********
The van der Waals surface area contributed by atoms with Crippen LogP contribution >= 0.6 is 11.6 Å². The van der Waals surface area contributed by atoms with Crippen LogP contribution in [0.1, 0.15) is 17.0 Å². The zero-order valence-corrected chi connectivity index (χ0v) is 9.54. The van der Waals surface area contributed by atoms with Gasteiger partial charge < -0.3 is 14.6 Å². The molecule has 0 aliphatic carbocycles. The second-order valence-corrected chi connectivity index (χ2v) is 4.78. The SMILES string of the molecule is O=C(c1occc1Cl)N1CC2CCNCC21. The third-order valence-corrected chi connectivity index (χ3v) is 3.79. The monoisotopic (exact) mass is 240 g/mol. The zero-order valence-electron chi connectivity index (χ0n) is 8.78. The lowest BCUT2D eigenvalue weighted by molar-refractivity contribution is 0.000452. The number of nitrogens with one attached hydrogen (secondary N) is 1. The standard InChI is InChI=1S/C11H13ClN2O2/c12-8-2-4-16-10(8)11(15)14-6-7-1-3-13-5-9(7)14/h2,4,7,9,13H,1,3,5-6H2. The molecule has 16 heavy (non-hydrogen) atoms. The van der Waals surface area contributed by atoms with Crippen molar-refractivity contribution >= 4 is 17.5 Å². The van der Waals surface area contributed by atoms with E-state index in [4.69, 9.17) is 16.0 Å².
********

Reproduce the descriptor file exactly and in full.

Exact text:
The van der Waals surface area contributed by atoms with Crippen LogP contribution >= 0.6 is 11.6 Å². The van der Waals surface area contributed by atoms with Crippen LogP contribution in [0.1, 0.15) is 17.0 Å². The zero-order valence-corrected chi connectivity index (χ0v) is 9.54. The van der Waals surface area contributed by atoms with Gasteiger partial charge < -0.3 is 14.6 Å². The molecule has 0 aliphatic carbocycles. The second-order valence-corrected chi connectivity index (χ2v) is 4.78. The SMILES string of the molecule is O=C(c1occc1Cl)N1CC2CCNCC21. The third-order valence-corrected chi connectivity index (χ3v) is 3.79. The monoisotopic (exact) mass is 240 g/mol. The zero-order valence-electron chi connectivity index (χ0n) is 8.78. The lowest BCUT2D eigenvalue weighted by molar-refractivity contribution is 0.000452. The number of nitrogens with one attached hydrogen (secondary N) is 1. The standard InChI is InChI=1S/C11H13ClN2O2/c12-8-2-4-16-10(8)11(15)14-6-7-1-3-13-5-9(7)14/h2,4,7,9,13H,1,3,5-6H2. The molecule has 16 heavy (non-hydrogen) atoms. The van der Waals surface area contributed by atoms with Crippen molar-refractivity contribution >= 4 is 17.5 Å². The van der Waals surface area contributed by atoms with E-state index in [4.69, 9.17) is 16.0 Å².